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10 tips for mindful driving

[Since I first wrote this page, Michele McDonald has recorded a wonderful audio guide to Mindful Driving, which is available here.]

Driving can be a very stressful activity, but it can also be a tremendous opportunity for developing mindfulness and metta (lovingkindness), and it can even become a kind of meditation practice in its own right.

Obviously, when you’re driving it’s not recommended that you close your eyes and focus on your breathing, and I had to put a warning on my meditation CD when one customer wrote saying how excited she was about receiving her copy and how she couldn’t wait to listen to it in the car. The thought terrified me, but I hope that she’d have quickly realized even without me telling her that sitting meditation and driving don’t mix.

Then one time that I was leading a meditation workshop in Spokane, Washington, a young woman told me about a time she spaced out and rear-ended a truck, totally destroying her own car. She rather sheepishly confessed to the fact that she’d been listening to a tape on mindfulness by the Vietnamese teacher Thich Nhat Hanh at the time she’d crashed. She’d been paying so much attention to what the tape was saying about the need to pay attention that she stopped noticing what was going on around her. Fortunately no one was hurt.

So here are a few suggestions for ways that you can use driving as a meditation.

1. Switch off the radio and experience the silence. We often drive along while listening to the radio or to recordings on tape or CD. Just as an experiment, try seeing what it’s like to have the sound turned off. It might seem at first as if something is missing, but you’ll quickly learn that the silence gives you an opportunity to fill your awareness with other perceptions, some of which are more enriching. But before that, I’d just like to suggest that not listening to advertisements, the news, music, and opinion can leave you quieter, calmer, more focused, and happier than you otherwise would be.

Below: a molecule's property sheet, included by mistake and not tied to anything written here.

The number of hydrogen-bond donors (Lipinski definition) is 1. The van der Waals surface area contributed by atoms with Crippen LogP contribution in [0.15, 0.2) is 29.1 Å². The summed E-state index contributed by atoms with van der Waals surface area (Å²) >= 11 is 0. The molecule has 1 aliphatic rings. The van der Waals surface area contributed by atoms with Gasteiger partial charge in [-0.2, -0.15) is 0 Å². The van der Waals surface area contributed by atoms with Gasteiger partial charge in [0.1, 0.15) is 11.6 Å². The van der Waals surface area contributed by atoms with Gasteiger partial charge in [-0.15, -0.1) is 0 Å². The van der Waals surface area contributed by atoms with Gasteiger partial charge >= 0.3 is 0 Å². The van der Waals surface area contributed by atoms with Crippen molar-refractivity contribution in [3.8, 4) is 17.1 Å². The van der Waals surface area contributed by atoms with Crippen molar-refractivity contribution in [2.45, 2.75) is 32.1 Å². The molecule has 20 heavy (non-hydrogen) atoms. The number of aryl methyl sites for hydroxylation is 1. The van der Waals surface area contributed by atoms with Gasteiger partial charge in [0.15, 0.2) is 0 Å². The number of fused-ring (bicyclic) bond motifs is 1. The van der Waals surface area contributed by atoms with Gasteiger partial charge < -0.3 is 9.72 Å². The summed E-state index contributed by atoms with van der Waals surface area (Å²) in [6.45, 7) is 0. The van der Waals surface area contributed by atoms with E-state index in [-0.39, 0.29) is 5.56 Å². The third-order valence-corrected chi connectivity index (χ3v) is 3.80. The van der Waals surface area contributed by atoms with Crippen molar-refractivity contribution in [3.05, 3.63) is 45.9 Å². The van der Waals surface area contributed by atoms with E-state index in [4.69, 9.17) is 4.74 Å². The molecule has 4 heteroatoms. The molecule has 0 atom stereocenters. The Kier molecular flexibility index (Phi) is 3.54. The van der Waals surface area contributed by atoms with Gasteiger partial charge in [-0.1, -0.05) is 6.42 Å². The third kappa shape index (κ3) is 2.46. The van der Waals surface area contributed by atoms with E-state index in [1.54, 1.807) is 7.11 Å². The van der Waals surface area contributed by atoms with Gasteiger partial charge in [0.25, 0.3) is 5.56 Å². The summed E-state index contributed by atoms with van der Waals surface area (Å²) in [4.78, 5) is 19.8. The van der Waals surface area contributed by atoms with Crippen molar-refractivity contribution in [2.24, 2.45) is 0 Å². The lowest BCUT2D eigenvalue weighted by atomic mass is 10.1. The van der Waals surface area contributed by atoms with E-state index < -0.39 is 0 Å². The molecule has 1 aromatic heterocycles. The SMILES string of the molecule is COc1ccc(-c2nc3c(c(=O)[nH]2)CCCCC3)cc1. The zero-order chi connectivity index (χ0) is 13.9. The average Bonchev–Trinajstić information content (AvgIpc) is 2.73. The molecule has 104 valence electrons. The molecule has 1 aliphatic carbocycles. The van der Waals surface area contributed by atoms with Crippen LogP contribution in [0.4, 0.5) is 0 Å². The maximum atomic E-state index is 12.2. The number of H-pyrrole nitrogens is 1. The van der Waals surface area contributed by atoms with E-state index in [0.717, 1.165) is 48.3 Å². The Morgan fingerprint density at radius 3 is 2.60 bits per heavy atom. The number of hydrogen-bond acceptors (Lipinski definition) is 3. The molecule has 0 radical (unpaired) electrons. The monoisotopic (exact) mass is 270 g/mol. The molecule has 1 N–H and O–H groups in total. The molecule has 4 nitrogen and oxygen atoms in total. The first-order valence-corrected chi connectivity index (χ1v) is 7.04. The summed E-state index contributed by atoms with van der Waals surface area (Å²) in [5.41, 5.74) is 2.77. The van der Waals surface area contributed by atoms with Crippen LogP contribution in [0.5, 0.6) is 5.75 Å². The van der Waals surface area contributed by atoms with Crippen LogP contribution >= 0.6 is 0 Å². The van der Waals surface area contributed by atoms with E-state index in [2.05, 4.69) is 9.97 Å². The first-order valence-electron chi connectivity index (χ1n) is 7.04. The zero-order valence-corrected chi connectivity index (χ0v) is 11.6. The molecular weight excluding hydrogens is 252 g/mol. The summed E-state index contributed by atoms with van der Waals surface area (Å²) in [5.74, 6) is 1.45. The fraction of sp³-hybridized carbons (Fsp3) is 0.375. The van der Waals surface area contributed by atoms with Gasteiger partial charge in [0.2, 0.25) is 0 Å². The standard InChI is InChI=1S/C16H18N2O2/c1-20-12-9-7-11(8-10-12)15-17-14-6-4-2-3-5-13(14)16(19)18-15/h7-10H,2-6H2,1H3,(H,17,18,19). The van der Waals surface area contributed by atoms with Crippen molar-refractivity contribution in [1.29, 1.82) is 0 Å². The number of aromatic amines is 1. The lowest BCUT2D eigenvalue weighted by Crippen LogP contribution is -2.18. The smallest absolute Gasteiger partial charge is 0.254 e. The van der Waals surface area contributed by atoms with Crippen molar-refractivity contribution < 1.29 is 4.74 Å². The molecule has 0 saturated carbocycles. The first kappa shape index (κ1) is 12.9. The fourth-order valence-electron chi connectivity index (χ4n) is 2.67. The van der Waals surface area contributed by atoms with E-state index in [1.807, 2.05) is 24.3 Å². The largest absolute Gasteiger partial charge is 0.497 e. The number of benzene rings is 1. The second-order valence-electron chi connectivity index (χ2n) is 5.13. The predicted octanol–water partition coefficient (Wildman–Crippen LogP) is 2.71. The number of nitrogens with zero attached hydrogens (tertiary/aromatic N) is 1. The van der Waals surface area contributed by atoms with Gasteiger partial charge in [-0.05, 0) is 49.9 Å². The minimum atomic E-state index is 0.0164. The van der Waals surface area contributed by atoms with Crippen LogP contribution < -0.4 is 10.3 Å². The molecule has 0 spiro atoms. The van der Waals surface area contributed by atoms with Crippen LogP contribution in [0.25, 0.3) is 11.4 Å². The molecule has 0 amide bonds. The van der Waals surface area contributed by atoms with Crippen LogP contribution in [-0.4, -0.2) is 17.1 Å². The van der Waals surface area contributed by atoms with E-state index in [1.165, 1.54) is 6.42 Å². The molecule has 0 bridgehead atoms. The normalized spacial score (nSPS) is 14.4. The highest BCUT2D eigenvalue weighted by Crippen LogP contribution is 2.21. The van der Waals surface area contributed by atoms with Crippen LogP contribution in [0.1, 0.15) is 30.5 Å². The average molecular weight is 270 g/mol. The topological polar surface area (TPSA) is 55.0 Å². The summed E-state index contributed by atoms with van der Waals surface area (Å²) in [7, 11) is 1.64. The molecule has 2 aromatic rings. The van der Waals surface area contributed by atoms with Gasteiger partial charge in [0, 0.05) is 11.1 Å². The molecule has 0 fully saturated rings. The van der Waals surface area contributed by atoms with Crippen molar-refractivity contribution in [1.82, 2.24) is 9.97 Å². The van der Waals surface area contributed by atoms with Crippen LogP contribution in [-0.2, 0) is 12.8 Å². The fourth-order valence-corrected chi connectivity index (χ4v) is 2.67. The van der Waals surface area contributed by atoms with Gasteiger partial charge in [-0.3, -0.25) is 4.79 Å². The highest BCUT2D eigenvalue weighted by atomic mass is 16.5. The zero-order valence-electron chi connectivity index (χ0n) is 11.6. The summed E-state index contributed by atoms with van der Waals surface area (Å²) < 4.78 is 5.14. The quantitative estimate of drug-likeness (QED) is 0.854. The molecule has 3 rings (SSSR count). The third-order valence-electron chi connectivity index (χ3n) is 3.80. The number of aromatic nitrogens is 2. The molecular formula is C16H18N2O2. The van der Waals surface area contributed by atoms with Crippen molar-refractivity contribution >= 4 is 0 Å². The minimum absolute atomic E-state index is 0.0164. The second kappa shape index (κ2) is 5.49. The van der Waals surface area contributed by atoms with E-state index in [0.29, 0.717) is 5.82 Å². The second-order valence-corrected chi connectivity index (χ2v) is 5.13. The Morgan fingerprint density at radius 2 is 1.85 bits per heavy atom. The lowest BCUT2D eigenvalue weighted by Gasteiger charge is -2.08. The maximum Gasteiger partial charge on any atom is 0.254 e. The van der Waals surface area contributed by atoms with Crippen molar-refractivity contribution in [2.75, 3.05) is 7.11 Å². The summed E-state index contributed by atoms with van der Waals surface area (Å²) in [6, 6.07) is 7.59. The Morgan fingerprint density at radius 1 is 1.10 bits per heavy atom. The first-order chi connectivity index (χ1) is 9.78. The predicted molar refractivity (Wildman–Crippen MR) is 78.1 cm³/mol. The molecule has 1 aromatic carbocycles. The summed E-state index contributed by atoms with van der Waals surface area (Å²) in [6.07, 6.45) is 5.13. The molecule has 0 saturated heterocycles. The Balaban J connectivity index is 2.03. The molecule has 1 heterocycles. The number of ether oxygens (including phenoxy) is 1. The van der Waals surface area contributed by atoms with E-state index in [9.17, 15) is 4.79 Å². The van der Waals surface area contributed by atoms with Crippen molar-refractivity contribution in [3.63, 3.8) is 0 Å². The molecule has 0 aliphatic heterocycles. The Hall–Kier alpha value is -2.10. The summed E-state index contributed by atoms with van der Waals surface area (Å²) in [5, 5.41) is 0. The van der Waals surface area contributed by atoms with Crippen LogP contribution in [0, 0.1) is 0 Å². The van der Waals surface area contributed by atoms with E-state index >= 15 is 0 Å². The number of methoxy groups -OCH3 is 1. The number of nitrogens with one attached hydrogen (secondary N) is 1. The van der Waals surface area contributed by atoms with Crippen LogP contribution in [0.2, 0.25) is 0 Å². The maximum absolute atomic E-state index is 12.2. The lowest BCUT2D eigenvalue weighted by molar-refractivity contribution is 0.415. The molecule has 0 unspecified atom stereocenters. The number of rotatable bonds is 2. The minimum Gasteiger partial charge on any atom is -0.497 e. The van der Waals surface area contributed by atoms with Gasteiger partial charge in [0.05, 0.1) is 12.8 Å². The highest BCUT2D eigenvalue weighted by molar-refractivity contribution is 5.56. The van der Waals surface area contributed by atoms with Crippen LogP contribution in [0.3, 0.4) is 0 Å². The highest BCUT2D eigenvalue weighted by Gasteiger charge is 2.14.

2. The extra attention that’s freed up because you’re no longer listening to the radio is now available to notice other things. You can notice any tensions in your body, such as a knot of tension in the belly, or your hands gripping the steering well, or a clenched jaw. Notice these experiences, and let your body relax more. Notice how your experience changes and becomes more enjoyable as your muscles let go.

3. Slow down. As an experiment, try driving at or just below the speed limit. Most of us tend to want to push the speed limit, driving just a little faster than allowed. Driving just a fraction under the speed limit can take away a lot of tension. Shift over into the slower lane if necessary.

4. Notice your attitudes. Often we become competitive while driving, and this leads to tension. Make a practice of noticing cars trying to enter the road, and adjust your speed so that you can let them out if it’s safe to do so. Notice if you’re in a hurry. How does this make you feel? How does it feel if you let the pace slacken a little?

5. Practice being more aware of the other traffic around you. Sometimes we become very focused just on what’s around us, but it can be very fulfilling (and much safer) to develop an all-round awareness, using our mirrors as well as what we can see in front on us.

6. As drivers pass you, wish them well. Repeat, “May you be well, May you be happy” as cars cut you off.

7. Use every stop light or any other necessary stop to practice a fuller mindfulness of your body. When you’ve stopped, it’s safe to let your awareness more fully connect with your breathing. At those moments you can also notice what’s around you — the sky and the trees, and other people. Wish those other people well.